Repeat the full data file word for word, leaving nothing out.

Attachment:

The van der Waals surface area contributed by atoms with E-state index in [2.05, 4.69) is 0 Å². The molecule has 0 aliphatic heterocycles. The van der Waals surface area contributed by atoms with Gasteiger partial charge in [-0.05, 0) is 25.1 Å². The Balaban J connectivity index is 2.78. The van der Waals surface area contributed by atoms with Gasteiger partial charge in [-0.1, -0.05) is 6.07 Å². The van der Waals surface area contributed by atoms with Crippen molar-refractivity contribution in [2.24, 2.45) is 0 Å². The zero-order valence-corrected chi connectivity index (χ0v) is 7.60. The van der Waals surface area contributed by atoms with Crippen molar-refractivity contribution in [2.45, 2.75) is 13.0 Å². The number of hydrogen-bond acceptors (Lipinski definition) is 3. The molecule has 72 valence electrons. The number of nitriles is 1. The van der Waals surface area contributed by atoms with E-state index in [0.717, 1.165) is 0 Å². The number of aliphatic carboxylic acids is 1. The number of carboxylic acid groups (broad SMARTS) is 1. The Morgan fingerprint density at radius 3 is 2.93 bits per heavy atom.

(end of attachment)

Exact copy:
The van der Waals surface area contributed by atoms with E-state index in [2.05, 4.69) is 0 Å². The molecule has 0 aliphatic heterocycles. The van der Waals surface area contributed by atoms with Gasteiger partial charge in [-0.05, 0) is 25.1 Å². The Balaban J connectivity index is 2.78. The van der Waals surface area contributed by atoms with Gasteiger partial charge in [-0.1, -0.05) is 6.07 Å². The van der Waals surface area contributed by atoms with Crippen molar-refractivity contribution in [2.24, 2.45) is 0 Å². The zero-order valence-corrected chi connectivity index (χ0v) is 7.60. The van der Waals surface area contributed by atoms with Crippen molar-refractivity contribution in [2.45, 2.75) is 13.0 Å². The number of hydrogen-bond acceptors (Lipinski definition) is 3. The molecule has 72 valence electrons. The number of nitriles is 1. The van der Waals surface area contributed by atoms with E-state index in [0.717, 1.165) is 0 Å². The number of aliphatic carboxylic acids is 1. The number of carboxylic acid groups (broad SMARTS) is 1. The Morgan fingerprint density at radius 3 is 2.93 bits per heavy atom.